“Chapter One. He was as tough and romantic as the city he loved. Behind his black-rimmed glasses was the coiled sexual power of a jungle cat—oh, I love this. New York was his town, and it always would be.”
Is life fundamentally sweet or sour? Depends on your point of view, I suppose. You get a new job, make a new friend, fall in love—life is honeyed and worth living. You lose that job, have a falling out with that friend, fall out of love—life is curdled and should be thrown out. The funny thing is, those circumstances don’t parcel themselves out discretely. They tend to coexist. You get a promotion but have a fight with your spouse about the…
From the stunning opening sequence with the familiar wail of 'Rhapsody in Blue', Woody Allen guides us round the nooks and crannies of his home city. His fractured voiceover introduces the city as one of the main characters; as complex, loveable and frustrating as the movie's human populous.
He introduces other cities this way in his later, 'European tour' movies, but he only ever gives us a tourist's picture postcard of the likes of London, Barcelona and Paris. Here, it is intensely personal. He is one tiny cell of New York's lifeblood, and New York flows similarly in his veins.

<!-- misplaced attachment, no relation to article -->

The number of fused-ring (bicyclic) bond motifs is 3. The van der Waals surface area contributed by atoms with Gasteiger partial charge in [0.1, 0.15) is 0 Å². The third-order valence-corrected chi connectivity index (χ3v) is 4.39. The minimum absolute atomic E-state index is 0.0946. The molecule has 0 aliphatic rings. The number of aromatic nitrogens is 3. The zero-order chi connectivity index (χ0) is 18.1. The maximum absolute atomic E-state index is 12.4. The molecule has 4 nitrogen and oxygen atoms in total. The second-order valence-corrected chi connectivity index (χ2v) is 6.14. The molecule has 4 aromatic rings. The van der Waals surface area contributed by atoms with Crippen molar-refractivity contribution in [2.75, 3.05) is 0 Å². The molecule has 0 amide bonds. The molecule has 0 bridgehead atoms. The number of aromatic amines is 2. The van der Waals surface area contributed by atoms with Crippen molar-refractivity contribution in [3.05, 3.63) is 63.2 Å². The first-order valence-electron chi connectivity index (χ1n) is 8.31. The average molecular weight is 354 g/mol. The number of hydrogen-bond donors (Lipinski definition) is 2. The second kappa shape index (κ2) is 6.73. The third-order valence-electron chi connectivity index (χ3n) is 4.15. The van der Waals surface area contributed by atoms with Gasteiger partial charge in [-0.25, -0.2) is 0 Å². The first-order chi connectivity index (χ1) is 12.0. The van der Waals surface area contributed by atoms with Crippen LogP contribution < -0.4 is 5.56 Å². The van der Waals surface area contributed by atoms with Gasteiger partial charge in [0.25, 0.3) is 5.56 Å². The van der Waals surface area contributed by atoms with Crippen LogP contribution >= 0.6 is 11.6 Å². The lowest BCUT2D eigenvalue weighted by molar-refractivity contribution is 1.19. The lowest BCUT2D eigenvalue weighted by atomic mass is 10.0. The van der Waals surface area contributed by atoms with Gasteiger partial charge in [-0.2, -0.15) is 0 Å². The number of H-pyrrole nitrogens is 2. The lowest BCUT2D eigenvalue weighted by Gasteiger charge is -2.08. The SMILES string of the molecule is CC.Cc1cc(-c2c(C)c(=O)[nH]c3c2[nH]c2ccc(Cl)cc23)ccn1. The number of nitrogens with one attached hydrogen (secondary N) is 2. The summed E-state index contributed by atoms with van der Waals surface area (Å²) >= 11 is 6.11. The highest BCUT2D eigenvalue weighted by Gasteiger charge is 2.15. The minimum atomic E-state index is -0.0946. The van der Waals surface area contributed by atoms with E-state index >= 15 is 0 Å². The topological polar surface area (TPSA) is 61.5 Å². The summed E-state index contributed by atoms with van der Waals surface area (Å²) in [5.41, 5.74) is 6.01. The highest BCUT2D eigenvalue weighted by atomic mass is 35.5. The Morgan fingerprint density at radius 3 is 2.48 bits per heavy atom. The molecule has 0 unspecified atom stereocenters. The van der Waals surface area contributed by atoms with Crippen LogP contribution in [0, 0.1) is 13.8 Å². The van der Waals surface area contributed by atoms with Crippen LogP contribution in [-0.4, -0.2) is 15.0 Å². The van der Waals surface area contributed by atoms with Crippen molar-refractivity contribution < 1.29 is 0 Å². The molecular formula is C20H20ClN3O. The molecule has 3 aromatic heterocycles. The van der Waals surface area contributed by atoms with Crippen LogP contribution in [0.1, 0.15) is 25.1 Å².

Take the famous shot from the poster: as self-absorbed, neurotic, inconsistent and maddeningly burdened with First-World problems Isaac, Mary and…
Woody Allen turns in another mostly romantic comedy with "Manhattan." A film about a man swinging between two relationships, "Manhattan" is full of wit and enough bite and subtle authenticism to make it stand out where other Allen comedies come off as artificial.
Like 1977's "Annie Hall," 1979's "Manhattan" is less about plot and more about characters and their idiosyncracies. Allen casts himself in the lead as a neurotic nebbish who can not decide between a 17-year-old girl and his best friend's mistress. Allen's protagonist bears an arrested arc, leaving love's lessons unlearned and changes unmade. The rest of the cast is filled out by a refreshingly real Diane Keaton as Allen's adult paramour, Muriel Hemingway as Allen's teen crush,…
It is a Woody Allen film. A very good one with great performances and amazing cinematography.
This movie is actually real life.
look i'm sorry but this movie is fucking perfect
"But there's no way you can be the actual father"
Didn't like this on nearly as much as Annie Hall but it's not bad either.